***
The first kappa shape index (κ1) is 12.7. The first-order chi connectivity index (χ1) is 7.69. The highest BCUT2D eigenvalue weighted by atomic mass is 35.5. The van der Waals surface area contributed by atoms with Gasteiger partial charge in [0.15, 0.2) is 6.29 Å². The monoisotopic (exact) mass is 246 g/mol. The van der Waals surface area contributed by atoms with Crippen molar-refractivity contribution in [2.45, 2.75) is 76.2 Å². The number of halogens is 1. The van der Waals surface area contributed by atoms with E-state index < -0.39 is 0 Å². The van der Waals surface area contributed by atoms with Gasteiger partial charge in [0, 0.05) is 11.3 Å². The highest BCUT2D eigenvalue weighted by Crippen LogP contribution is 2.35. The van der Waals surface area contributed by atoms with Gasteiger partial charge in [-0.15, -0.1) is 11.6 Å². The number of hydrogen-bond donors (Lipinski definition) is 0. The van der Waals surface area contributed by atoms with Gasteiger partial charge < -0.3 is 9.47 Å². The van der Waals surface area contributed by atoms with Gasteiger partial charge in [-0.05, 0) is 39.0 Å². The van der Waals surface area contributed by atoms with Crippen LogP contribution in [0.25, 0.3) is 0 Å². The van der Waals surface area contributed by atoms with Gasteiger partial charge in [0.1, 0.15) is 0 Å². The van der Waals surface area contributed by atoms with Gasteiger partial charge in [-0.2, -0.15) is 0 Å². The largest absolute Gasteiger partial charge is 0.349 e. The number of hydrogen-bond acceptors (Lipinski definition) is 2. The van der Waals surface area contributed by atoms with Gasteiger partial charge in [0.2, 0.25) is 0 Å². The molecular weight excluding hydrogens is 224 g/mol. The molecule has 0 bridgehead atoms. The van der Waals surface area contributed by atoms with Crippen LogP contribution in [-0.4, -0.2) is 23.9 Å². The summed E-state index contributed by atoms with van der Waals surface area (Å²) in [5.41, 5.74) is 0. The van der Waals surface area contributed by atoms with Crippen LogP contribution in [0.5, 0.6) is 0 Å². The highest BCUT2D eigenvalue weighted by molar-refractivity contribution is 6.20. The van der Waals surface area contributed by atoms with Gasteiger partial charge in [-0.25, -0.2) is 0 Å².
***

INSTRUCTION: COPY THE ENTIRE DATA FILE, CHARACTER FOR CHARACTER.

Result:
The first kappa shape index (κ1) is 12.7. The first-order chi connectivity index (χ1) is 7.69. The highest BCUT2D eigenvalue weighted by atomic mass is 35.5. The van der Waals surface area contributed by atoms with Gasteiger partial charge in [0.15, 0.2) is 6.29 Å². The monoisotopic (exact) mass is 246 g/mol. The van der Waals surface area contributed by atoms with Crippen molar-refractivity contribution in [2.45, 2.75) is 76.2 Å². The number of halogens is 1. The van der Waals surface area contributed by atoms with E-state index < -0.39 is 0 Å². The van der Waals surface area contributed by atoms with Gasteiger partial charge in [0, 0.05) is 11.3 Å². The highest BCUT2D eigenvalue weighted by Crippen LogP contribution is 2.35. The van der Waals surface area contributed by atoms with Gasteiger partial charge in [-0.15, -0.1) is 11.6 Å². The number of hydrogen-bond donors (Lipinski definition) is 0. The van der Waals surface area contributed by atoms with Gasteiger partial charge < -0.3 is 9.47 Å². The van der Waals surface area contributed by atoms with Gasteiger partial charge in [-0.05, 0) is 39.0 Å². The van der Waals surface area contributed by atoms with Crippen LogP contribution in [0.25, 0.3) is 0 Å². The van der Waals surface area contributed by atoms with Gasteiger partial charge in [0.1, 0.15) is 0 Å². The van der Waals surface area contributed by atoms with Gasteiger partial charge in [-0.2, -0.15) is 0 Å². The largest absolute Gasteiger partial charge is 0.349 e. The number of hydrogen-bond acceptors (Lipinski definition) is 2. The van der Waals surface area contributed by atoms with Gasteiger partial charge in [0.2, 0.25) is 0 Å². The molecular weight excluding hydrogens is 224 g/mol. The molecule has 0 bridgehead atoms. The van der Waals surface area contributed by atoms with Crippen LogP contribution in [-0.4, -0.2) is 23.9 Å². The summed E-state index contributed by atoms with van der Waals surface area (Å²) in [5.41, 5.74) is 0. The van der Waals surface area contributed by atoms with Crippen LogP contribution in [0.5, 0.6) is 0 Å². The highest BCUT2D eigenvalue weighted by molar-refractivity contribution is 6.20. The van der Waals surface area contributed by atoms with Gasteiger partial charge in [-0.25, -0.2) is 0 Å².